Pharmaceuticals have entered the digital age, and they aren’t looking back.
Novartis said Tuesday it is teaming up with Google[x] GOOG -1.53% , the search company’s research arm, to launch smart lens technology.
The move is only the start of a healthcarefake watches revolution. There’s Google glasses in operating rooms, a prescription-only smart phone app and, in the not-so-far future, contact lenses that can read blood-sugar levels — a revolution for diabetics, who today must either prick their own fingers or wear a subcutaneous monitoring device.
Fortune talked with Jeff George, the global head of Alcon — the Novartis subsidiary that is working hand-in-hand with Google innovators to bring smart lenses to market — about the intersection of healthcare and technology, and what could lie ahead for the pharmaceutical industry.
George came on board to lead the contact-maker on May 1, and already in his two and a half months on the job he’s helped to land the Google[x] partnership and is planning out how Alcon can leverage this miniature technology to transform everyday health. (Think: no more reading glasses!)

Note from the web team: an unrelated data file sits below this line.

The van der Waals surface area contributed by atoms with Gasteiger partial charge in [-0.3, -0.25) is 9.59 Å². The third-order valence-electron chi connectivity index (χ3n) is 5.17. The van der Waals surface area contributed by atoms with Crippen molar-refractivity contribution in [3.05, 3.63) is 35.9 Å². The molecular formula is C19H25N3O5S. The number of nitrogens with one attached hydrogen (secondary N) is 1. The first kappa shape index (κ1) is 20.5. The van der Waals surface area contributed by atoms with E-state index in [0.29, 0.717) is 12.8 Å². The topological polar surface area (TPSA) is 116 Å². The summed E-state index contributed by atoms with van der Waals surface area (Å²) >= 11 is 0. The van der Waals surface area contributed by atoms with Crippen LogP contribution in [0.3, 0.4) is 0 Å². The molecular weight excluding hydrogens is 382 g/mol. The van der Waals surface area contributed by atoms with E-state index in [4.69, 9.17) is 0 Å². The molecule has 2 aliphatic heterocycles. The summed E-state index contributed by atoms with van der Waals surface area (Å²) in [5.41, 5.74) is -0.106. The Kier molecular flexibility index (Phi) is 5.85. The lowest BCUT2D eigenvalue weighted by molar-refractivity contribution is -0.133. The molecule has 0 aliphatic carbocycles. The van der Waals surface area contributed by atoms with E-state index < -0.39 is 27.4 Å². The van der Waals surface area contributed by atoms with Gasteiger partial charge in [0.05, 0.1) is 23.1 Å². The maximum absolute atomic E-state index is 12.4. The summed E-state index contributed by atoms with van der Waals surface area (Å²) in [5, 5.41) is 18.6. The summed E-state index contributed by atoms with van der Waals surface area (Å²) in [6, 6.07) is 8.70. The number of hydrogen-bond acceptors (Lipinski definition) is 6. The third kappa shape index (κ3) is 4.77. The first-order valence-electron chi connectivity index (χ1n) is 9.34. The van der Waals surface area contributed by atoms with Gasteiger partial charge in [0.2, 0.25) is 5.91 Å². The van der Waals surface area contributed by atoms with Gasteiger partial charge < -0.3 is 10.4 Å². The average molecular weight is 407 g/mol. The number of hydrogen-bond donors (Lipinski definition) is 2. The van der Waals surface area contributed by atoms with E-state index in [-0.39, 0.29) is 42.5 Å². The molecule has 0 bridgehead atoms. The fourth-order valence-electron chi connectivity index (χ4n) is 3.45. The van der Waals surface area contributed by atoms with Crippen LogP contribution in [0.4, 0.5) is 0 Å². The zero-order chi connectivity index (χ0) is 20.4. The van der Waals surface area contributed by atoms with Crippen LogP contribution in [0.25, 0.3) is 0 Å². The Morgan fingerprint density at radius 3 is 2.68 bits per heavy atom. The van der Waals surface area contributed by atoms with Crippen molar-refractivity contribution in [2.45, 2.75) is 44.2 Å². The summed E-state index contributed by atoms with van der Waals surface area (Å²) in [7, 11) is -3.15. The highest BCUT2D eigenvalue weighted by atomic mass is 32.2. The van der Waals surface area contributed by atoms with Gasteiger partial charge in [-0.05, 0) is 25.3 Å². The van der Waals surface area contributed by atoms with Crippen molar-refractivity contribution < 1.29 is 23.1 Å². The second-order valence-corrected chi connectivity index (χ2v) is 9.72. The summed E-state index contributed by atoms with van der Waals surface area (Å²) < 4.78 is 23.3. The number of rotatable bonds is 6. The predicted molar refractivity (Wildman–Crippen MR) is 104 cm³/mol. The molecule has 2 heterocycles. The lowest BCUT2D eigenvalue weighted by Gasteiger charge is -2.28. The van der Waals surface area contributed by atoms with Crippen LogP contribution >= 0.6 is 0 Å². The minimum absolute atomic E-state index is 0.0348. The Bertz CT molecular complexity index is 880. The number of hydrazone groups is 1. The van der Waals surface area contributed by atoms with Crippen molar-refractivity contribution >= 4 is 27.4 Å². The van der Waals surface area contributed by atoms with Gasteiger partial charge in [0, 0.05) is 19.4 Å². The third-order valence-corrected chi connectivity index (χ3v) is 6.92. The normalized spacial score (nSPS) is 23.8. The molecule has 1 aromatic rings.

How did the partnership between Google[x] and Alcon come about?
Joe [Jimenez, Novartis CEO] had had conversations back at the beginning of the rolex replica watches year just prior to Google announcing that they were moving forward with their gluco-sensing smart lens, and we had an opportunity prior to my joining to show them our facilities. They were pretty impressed with the capabilities that we had.
One of the things I’m trying to do at Alcon just having taken overfake rolex May 1 is really stimulate and galvanize the culture of innovation. We’re really looking for the best ideas whether they are internal or external. There’s been a tremendous amount of innovation in Alcon that’s enabled us to grow from a $350 million company in 1984 to $10.5 billion last year. And at the same time I wanted to make sure we’re exposing our people to inspiration outside of our industry.
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